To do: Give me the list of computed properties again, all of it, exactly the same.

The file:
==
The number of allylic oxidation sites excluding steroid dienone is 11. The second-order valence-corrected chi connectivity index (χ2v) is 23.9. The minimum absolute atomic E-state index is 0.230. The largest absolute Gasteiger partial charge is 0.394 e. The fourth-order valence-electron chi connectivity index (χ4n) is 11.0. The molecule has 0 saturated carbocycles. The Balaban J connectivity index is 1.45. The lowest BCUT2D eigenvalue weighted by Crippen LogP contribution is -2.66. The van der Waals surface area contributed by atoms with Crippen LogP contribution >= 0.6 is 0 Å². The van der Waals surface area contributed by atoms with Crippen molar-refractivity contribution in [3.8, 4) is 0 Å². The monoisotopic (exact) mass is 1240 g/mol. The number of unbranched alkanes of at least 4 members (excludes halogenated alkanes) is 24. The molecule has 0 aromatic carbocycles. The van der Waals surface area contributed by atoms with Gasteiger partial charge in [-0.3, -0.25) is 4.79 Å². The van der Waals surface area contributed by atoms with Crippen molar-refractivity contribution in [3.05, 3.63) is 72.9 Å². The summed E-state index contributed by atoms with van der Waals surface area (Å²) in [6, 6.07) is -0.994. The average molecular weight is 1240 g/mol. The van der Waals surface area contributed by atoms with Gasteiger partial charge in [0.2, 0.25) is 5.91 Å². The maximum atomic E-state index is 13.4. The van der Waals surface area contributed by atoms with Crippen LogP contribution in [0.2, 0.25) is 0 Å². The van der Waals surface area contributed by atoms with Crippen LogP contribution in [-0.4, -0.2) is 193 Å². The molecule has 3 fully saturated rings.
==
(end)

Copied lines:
The number of allylic oxidation sites excluding steroid dienone is 11. The second-order valence-corrected chi connectivity index (χ2v) is 23.9. The minimum absolute atomic E-state index is 0.230. The largest absolute Gasteiger partial charge is 0.394 e. The fourth-order valence-electron chi connectivity index (χ4n) is 11.0. The molecule has 0 saturated carbocycles. The Balaban J connectivity index is 1.45. The lowest BCUT2D eigenvalue weighted by Crippen LogP contribution is -2.66. The van der Waals surface area contributed by atoms with Crippen LogP contribution >= 0.6 is 0 Å². The van der Waals surface area contributed by atoms with Crippen molar-refractivity contribution in [3.8, 4) is 0 Å². The monoisotopic (exact) mass is 1240 g/mol. The number of unbranched alkanes of at least 4 members (excludes halogenated alkanes) is 24. The molecule has 0 aromatic carbocycles. The van der Waals surface area contributed by atoms with Gasteiger partial charge in [-0.3, -0.25) is 4.79 Å². The van der Waals surface area contributed by atoms with Crippen molar-refractivity contribution in [3.05, 3.63) is 72.9 Å². The summed E-state index contributed by atoms with van der Waals surface area (Å²) in [6, 6.07) is -0.994. The average molecular weight is 1240 g/mol. The van der Waals surface area contributed by atoms with Gasteiger partial charge in [0.2, 0.25) is 5.91 Å². The maximum atomic E-state index is 13.4. The van der Waals surface area contributed by atoms with Crippen LogP contribution in [0.2, 0.25) is 0 Å². The van der Waals surface area contributed by atoms with Crippen LogP contribution in [-0.4, -0.2) is 193 Å². The molecule has 3 fully saturated rings.